The U.S. Navy has launched an investigation after a secularist group complained about the presence of a Bible at a display about POW/MIA at the U.S. Naval Hospital Okinawa in Japan.
According to Religion News Service, the complaint was filed by the Military Religious Freedom Foundation (MRFF) on behalf of 26 military families in Okinawa. The group contended that the display is a violation of the First Amendment of the U.S. Constitution.
"The issue here is that by including a Bible as part of the POW/MIA Display in the public Galley, it signifies two things. First, that this is an official, command-endorsed Display. Second, that the command is endorsing Christianity (versus other major religions or non-religious beliefs) as expressed in the Christian Bible to the total exclusion of any other belief systems or non-belief traditions," the complaint stated, according to Religion News Service.
Navy Live noted that the POW/MIA table, also known as the "Missing Man" table, is a tradition that has been observed since the end of the Vietnam War in honor of prisoners of war and missing soldiers. Special items, including a Bible, are usually placed at the table to represent traits and virtues of unknown missing soldiers. The Bible is supposed to represent faith in God and the pledge to the U.S.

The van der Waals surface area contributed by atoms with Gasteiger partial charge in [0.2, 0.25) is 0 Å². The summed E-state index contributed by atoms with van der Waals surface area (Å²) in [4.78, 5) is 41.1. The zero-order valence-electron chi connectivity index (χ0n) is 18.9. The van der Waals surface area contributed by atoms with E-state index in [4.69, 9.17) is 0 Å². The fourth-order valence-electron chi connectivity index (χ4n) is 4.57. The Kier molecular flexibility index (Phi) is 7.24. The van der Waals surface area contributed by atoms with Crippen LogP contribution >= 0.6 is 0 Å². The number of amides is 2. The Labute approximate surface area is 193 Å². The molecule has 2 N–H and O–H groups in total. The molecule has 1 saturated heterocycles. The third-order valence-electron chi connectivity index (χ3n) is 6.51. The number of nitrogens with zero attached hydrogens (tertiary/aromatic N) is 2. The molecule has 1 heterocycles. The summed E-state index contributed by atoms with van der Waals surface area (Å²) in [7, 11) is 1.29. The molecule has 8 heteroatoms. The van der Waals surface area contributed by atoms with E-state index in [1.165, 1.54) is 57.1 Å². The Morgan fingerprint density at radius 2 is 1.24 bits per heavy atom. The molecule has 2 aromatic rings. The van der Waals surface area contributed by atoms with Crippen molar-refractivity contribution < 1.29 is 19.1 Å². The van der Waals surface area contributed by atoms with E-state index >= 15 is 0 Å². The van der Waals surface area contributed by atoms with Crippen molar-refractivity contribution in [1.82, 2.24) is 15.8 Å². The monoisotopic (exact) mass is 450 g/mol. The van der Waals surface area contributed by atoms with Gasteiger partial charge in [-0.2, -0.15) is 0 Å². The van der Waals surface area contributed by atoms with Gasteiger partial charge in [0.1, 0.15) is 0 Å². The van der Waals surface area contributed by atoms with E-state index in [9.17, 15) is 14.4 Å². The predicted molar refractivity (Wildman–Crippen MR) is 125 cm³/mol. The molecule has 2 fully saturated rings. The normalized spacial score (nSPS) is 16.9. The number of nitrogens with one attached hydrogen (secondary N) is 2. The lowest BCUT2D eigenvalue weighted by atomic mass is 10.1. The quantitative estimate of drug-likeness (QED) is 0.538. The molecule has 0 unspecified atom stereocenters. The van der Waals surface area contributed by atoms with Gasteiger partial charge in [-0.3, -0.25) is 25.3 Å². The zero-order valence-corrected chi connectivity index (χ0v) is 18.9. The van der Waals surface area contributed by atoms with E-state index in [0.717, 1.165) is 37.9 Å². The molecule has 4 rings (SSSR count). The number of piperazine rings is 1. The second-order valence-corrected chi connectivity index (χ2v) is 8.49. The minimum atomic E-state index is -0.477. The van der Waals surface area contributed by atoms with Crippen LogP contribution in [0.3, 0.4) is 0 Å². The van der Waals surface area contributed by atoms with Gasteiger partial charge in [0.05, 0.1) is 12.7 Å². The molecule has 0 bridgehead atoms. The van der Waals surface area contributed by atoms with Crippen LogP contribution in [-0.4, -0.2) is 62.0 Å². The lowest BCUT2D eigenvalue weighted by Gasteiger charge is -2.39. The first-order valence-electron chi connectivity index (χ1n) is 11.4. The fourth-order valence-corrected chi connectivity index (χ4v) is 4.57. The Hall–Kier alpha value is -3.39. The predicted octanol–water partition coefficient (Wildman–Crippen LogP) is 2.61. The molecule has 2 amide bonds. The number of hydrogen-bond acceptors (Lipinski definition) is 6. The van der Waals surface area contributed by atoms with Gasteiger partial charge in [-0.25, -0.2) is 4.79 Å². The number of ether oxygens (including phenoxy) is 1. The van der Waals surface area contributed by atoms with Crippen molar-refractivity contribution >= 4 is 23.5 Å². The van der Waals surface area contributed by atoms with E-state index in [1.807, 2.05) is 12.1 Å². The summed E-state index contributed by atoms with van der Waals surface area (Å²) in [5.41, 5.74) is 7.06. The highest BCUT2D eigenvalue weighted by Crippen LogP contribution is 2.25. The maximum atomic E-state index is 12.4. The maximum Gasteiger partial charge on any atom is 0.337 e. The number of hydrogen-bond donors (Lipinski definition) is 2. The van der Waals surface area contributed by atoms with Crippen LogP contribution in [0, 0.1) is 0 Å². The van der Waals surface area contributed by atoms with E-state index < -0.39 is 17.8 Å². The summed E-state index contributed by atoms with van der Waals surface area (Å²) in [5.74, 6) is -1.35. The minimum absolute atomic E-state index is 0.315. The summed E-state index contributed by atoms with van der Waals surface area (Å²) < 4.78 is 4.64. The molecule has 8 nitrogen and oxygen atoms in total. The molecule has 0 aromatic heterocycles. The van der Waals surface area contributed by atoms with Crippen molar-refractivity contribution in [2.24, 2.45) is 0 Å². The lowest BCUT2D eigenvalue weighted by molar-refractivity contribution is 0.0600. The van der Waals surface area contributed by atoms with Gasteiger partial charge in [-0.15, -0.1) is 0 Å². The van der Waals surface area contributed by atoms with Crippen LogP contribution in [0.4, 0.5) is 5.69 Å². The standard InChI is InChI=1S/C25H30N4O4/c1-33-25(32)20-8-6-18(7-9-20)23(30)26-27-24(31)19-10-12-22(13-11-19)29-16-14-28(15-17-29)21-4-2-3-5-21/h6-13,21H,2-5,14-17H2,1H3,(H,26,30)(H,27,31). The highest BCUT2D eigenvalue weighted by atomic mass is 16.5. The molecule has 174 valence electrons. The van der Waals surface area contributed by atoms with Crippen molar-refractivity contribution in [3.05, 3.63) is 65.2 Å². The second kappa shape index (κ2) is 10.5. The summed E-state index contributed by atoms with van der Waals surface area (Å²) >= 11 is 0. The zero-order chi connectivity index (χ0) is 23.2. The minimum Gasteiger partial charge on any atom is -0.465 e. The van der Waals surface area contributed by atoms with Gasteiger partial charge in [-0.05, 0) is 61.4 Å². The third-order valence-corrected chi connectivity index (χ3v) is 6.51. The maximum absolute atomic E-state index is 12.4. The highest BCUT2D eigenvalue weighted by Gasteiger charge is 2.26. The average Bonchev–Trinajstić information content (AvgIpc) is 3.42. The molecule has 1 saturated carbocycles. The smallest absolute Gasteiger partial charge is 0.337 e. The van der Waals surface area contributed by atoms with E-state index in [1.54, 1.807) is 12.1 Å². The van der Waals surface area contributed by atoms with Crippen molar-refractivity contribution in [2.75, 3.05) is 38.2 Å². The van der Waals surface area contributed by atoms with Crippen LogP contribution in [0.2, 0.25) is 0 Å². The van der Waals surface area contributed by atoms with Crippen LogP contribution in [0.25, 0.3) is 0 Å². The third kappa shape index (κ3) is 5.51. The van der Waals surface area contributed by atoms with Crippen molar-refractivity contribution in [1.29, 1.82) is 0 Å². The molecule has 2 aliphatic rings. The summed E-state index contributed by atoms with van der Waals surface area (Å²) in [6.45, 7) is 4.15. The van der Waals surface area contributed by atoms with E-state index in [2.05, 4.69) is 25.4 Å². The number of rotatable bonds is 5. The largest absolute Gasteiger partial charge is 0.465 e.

MRFF President Mikey Weinstein argued that the placard explaining the Bible's presence amounts to evangelization.
"The Bible represents the strength gained through faith to sustain those lost from our country, founded one nation under God," the placard stated, as reported by Religion News Service.
Weinstein said that MRFF lawyers are still looking into the placard's wording to see if it is in violation of the "Status of Forces Agreement, or the treaty we have with Japan."
Mark Stephensen, vice chairman of the National League of POW/MIA Families, contended that the presence of the Bible at the POW/MIA table does not signify bias.
"The Bible was always intended to be there. The POWs held in Hanoi vehemently turned to God for comfort and safety and persistence," he said, according to Religion News Service.
Stephensen's father, U.S. Air Force Col. Mark Stephensen, was reportedly returned to the U.S. 21 years after his plane went down in Vietnam. He argued that those who are outraged by the display are making a conscious effort to be offended.
Weinstein said that a majority of people who complained about the Bible identify as Christians, while others were Jews, Native American, Shintoists, Buddhists and agnostics.
He noted that the American Legion does not require a Bible to be included in POW/MIA tables, but its inclusion is recommended by some legion posts.